A bunion is a lump of bone on the knuckle of your big toe. Sometimes the big toe points towards the other toes on the foot (hallux valgus). Arthritis, or wearing tight or ill-fitting shoes over a period of many years, may increase the risk of bunions. However, they can have other causes. Bunions are more common in women and sometimes run in families. Exercises and corrective footwear can sometimes help bunions. However, when these non– surgical treatments don't work, surgery can relieve pain and correct the deformity.
Bunion removal is usually done under general anaesthesia. This means you will be asleep throughout the procedure. The operation can be performed as a day case, but a night or two in hospital is sometimes required. Your surgeon will explain the benefits and risks of having a bunion operation, and will also discuss the alternatives to the procedure.
About the operation
Once the anaesthesia has taken effect, your surgeon will make an incision in the top or side of the big toe joint. The exact procedure will vary depending on the type and size of the bunion being treated. Your surgeon may cut through the joint, remove a small piece of bone and re-align the toe. The joint may be stabilised using screws or tiny wires to keep it in place. At the end of the operation, the incision will be closed with stitches and your foot will be bandaged or placed in a plaster cast. The operation usually lasts about an hour and a half.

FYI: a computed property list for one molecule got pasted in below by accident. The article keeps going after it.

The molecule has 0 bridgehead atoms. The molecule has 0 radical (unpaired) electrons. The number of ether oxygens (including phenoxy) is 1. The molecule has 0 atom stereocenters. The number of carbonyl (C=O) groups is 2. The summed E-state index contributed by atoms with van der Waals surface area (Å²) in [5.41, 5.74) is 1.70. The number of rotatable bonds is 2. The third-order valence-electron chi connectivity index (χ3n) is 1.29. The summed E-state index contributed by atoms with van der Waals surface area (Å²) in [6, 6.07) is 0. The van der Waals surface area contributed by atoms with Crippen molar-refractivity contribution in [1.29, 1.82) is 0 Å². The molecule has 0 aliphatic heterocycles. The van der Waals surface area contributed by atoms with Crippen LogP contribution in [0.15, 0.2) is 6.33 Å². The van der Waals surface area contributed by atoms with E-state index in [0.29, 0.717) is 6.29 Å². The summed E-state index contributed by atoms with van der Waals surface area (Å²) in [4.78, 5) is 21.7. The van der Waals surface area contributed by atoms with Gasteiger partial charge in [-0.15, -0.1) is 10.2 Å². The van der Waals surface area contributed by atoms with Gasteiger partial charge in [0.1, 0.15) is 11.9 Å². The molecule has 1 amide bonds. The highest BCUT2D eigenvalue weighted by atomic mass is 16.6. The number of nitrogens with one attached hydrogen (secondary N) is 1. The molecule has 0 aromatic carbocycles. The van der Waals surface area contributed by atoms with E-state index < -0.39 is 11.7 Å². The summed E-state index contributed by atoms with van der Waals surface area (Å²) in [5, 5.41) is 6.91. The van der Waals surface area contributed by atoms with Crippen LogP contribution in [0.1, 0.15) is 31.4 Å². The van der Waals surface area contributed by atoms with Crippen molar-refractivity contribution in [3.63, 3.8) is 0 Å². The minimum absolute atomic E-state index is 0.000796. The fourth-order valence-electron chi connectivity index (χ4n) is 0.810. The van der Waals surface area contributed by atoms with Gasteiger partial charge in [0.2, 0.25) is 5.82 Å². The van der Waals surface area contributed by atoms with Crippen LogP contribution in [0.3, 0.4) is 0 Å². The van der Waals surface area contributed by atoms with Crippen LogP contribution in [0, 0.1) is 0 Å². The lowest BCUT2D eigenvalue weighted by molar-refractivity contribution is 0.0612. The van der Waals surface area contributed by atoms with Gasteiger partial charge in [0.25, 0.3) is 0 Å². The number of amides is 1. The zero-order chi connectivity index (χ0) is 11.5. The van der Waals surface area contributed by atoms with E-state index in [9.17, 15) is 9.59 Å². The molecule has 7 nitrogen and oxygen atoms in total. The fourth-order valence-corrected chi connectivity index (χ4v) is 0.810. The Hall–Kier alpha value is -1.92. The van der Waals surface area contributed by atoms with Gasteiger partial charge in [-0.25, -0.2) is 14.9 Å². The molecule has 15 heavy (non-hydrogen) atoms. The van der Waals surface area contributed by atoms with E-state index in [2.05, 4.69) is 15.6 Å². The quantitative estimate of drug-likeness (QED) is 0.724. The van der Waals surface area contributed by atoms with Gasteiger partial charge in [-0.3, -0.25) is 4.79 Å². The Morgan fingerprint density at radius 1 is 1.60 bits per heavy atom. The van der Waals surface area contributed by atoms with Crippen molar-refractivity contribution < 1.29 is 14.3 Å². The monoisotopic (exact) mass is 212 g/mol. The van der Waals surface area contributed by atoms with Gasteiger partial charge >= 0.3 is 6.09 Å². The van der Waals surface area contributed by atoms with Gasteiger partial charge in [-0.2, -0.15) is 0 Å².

After your operation
A physiotherapist will visit you after your operation and give you some advice about how to move around safely with your dressing or cast. You may also see the physiotherapist again after your cast or dressing is removed.
You should put your foot up whenever you can to help prevent swelling. You will be given a protective over-shoe to use when you go outside. You may not be able to put your weight fully on the foot for six weeks, though you'll probably be able to walk around on your heel. If you can’t do this, you may need to use crutches.
What are the risks?
Bunion removal is a commonly performed and generally safe operation. For most people, the benefits in terms of improved symptoms are much greater than the disadvantages. However, all surgery carries an element of risk.
These are the unwanted but mostly temporary effects of a successful treatment. An example of a side-effect is feeling sick as a result of the anaesthetic or painkillers. After surgery your toe may feel sore and it will probably be swollen and stiff.
This is when problems occur during or after the operation. Most people are not affected. The possible complications of any operation include an unexpected reaction to the anaesthetic, infection, excessive bleeding or developing a blood clot, usually in a vein in the leg (deep vein thrombosis or DVT).
The chance of complications depends on the exact operation you are having and other factors such as your general health. Ask your surgeon to explain how these risks apply to you.